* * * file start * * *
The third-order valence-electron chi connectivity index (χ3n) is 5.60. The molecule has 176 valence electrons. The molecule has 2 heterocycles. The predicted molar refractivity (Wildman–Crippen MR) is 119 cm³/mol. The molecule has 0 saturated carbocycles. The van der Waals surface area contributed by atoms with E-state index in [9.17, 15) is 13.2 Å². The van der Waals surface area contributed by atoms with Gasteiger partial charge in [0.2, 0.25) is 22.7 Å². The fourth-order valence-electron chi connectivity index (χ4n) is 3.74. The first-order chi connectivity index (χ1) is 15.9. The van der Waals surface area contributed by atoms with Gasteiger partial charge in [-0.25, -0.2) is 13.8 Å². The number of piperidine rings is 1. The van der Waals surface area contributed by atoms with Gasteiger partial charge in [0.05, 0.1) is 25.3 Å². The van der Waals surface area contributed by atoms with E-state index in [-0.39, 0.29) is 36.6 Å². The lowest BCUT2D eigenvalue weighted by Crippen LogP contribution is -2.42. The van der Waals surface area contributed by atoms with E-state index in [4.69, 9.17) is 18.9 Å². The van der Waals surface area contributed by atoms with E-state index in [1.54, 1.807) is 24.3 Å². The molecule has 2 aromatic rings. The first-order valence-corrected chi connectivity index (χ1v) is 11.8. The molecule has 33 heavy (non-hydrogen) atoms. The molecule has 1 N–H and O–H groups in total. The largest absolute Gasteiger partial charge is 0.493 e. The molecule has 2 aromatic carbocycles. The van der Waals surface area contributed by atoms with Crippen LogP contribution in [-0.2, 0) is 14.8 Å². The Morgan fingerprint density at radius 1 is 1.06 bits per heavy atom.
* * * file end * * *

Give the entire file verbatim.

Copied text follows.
The third-order valence-electron chi connectivity index (χ3n) is 5.60. The molecule has 176 valence electrons. The molecule has 2 heterocycles. The predicted molar refractivity (Wildman–Crippen MR) is 119 cm³/mol. The molecule has 0 saturated carbocycles. The van der Waals surface area contributed by atoms with E-state index in [9.17, 15) is 13.2 Å². The van der Waals surface area contributed by atoms with Gasteiger partial charge in [0.2, 0.25) is 22.7 Å². The fourth-order valence-electron chi connectivity index (χ4n) is 3.74. The first-order chi connectivity index (χ1) is 15.9. The van der Waals surface area contributed by atoms with Gasteiger partial charge in [-0.25, -0.2) is 13.8 Å². The number of piperidine rings is 1. The van der Waals surface area contributed by atoms with Gasteiger partial charge in [0.05, 0.1) is 25.3 Å². The van der Waals surface area contributed by atoms with E-state index in [-0.39, 0.29) is 36.6 Å². The lowest BCUT2D eigenvalue weighted by Crippen LogP contribution is -2.42. The van der Waals surface area contributed by atoms with E-state index in [4.69, 9.17) is 18.9 Å². The van der Waals surface area contributed by atoms with E-state index in [1.54, 1.807) is 24.3 Å². The molecule has 2 aromatic rings. The first-order valence-corrected chi connectivity index (χ1v) is 11.8. The molecule has 33 heavy (non-hydrogen) atoms. The molecule has 1 N–H and O–H groups in total. The largest absolute Gasteiger partial charge is 0.493 e. The molecule has 2 aromatic carbocycles. The van der Waals surface area contributed by atoms with Crippen LogP contribution in [-0.2, 0) is 14.8 Å². The Morgan fingerprint density at radius 1 is 1.06 bits per heavy atom.